Conversational User Experiences – Adoption Curve Trends

Over 2017’s Black Friday holiday shopping weekend–which is defined as Thanksgiving through Cyber Monday–it was reported that tens of millions of people around the world purchased Amazon Alexa devices. With the undeniable popularity of the company’s conversational AI platform, we are seeing virtual assistants being utilized by more than just hardware companies.

The likes of Siri and Alexa are now being joined by AI conversation bots designed by Nike and Simon for example. The popularity of these AI platforms lies in that they are tailored to the user and their creation. Collectively, they are transforming customers’ omni channel experiences into “conversational user experiences”. Soon, conversational marketing will no longer be novel; instead it will soon be normal.

What are “conversational user experiences (conversational UX)?”

According to the industry definition, conversational UX is, “the way a user experiences an interaction with a business or a service through an automated conversational interface that learns along the way.”

In other words, it is how the user chats with an AI platform that learns from what the user tells it. Great examples of this are how you talk with your conversational AI assistants: your Amazon Alexa, your Google Home, or how you text brands via their chatbots.

By leveraging artificial intelligence conversation technology, these home products and chatbots will learn more about your tastes and preferences. For example, even through a brief chat with Simon’s AI conversation bot, it will identify deals you may be interested in at your local mall.   

What defines good conversational AI design?

Good conversation through an AI experience should feel as natural as possible–as if you’re talking to a person. You shouldn’t be required to learn any new skills for the interaction to work. Essentially, the user shouldn’t have to do anything besides speak or text during an AI conversation.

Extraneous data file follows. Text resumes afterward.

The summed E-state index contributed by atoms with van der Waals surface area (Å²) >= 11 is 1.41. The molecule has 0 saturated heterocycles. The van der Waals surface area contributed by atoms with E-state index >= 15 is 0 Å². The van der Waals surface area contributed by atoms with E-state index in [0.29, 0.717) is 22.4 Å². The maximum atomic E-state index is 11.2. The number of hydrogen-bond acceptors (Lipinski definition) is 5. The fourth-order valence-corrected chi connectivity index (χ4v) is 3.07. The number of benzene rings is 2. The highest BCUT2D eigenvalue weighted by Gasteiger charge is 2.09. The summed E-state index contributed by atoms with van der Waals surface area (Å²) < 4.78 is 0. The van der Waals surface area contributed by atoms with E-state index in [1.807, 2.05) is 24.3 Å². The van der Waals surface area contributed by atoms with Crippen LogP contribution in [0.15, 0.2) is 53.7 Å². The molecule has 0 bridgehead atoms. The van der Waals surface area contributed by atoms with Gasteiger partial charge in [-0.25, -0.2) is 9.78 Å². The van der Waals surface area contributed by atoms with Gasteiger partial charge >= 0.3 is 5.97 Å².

Google Assistant Developer

Tommy Hilfiger’s chatbot, TMY.GRL, launched in 2016, is a great example, as it was designed to replicate a concierge-style experience. As the brand explains, “Powered by artificial intelligence, TMY.GRL learns to understand consumer habits, context and intent to better predict and provide the content, information or engagement users are seeking.”

Forbes describes the AI conversation bot as very engaging, but it has its limitations. What is admired about it is its authentic, conversational tone when suggesting looks or offering facts on Gigi Hadid is that its content is well matched to its audience. Additionally, the conversational AI technology makes seamless use of Facebook Messenger, an app consumers already know how to navigate.

How quickly are conversational marketing tactics being adopted?

As of 2017, almost half of Americans use digital voice assistants: 42% of Americans use these voice assistants through their smartphone, and 8% use them through Amazon Echo or Google Home. It is expected that we will only see these numbers rise as the AI experience integrates with everyday life.

During this year’s Amazon Prime Day, an Amazon spokesmen noted the Amazon Echo Dot was not only the best-selling Amazon artificial intelligence conversation device, but also the best-selling product from any manufacturer in any category across Amazon globally. In fact, they saw 17 Amazon Echo Dots sold every second. With this kind of rapid adoption, conversational marketing will be harnessed by more businesses, and mature from what seems like a buzzword now to a staple in our everyday lives.

As we see conversational AI platforms in everyone’s hand, we will just as quickly see a rise of these being adopted by brands. Soon, an AI conversation bot will be in nearly every home and become the chosen medium of communication. Expect to see the omni channel experience this technology offers continue to evolve and attract even more consumer attention.